Microsoft Office Tutorials and References
In Depth Information
Logical Operators
Logical Operators
depending on whether the row matches a set condition. Or you can use the IF()
function to determine what calculation you should perform.
The IF() function has the following function description:
IF(condition, [value_if_true], [value_if_false])
In English, this line of code translates to: If the condition is true, display the second
argument in the cell; if the condition is false, display the third argument.
Consider this formula:
=IF(A1=B2, "These numbers are equal", "These numbers are not equal")
This formula tests if the value in cell A1 equals the value in cell B2. If this is true,
you’ll see the message “These numbers are equal” displayed in the cell. Otherwise,
you’ll see “These numbers are not equal”.
Note: If you see a quotation mark in a formula, it’s because that formula uses text. You must surround all
literal text values with quotation marks. (Numbers are different: You can enter them directly into a formula.)
People often use the IF() function to prevent Excel from performing a calculation if
some of the data is missing. Consider the following formula:
=A1/A2
This formula causes a divide-by-zero error if A2 contains a 0 value. Excel then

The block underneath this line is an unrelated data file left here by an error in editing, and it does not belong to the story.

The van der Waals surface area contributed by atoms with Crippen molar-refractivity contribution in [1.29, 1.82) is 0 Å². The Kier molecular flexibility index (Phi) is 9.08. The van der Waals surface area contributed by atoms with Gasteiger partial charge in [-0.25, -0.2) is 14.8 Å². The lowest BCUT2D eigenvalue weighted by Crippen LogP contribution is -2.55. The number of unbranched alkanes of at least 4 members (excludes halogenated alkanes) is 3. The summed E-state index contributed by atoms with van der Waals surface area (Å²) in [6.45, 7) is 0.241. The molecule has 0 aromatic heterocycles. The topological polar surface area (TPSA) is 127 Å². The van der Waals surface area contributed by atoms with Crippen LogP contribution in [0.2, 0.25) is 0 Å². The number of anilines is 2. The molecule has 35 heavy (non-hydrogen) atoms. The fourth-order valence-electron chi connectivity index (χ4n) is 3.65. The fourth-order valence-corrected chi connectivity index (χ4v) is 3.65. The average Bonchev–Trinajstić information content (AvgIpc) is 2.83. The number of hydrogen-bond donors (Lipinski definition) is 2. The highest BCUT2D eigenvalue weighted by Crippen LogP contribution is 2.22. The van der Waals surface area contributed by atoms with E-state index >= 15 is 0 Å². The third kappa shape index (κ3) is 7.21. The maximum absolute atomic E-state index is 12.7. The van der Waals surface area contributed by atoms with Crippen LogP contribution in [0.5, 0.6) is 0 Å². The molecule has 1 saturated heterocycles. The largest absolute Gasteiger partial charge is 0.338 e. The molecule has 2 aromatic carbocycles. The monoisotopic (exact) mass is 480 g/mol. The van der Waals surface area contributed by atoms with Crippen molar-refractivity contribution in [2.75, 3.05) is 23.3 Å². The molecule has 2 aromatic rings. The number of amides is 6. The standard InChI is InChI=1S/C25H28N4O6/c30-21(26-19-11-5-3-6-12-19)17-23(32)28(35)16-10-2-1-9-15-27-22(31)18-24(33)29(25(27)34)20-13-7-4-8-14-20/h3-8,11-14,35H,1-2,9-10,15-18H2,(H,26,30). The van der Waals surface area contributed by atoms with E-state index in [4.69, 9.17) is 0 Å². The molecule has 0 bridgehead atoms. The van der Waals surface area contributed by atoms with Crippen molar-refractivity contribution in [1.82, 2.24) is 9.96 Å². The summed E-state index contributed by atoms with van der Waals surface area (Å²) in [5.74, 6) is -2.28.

displays an error code in the cell. To prevent this from happening, you can replace this
formula with the conditional formula shown here:
=IF(A2=0, 0, A1/A2)
This formula checks if cell A2 is empty or contains a 0. If so, the condition’s true,
and the formula simply gives you a 0. If it isn’t, then the condition’s false, and Excel
performs the calculation A1/A2.
FreqUently Asked qUestion
Showing and Printing Formulas
How in the world do I print out formulas that appear in
my cells?
Excel gives you a view setting so you can get this record.
Just choose Formulas➝Formula Auditing➝Show
Formulas. Now, Excel displays the cells’ formula contents instead
of the results—but on the current worksheet only. Excel also
widens the columns so they can show more information
(as formulas tend to be longer than their results). Repeat
this process, and then uncheck the setting to return to
normal life.
When you print a worksheet, Excel prints the calculated
value in each cell rather than any formula that happens to
be inside a cell. Usually, that’s what you want to happen.
But in some cases, rather than a printout of the formula’s
results, you want a record of the calculations used to
generate the results.
 
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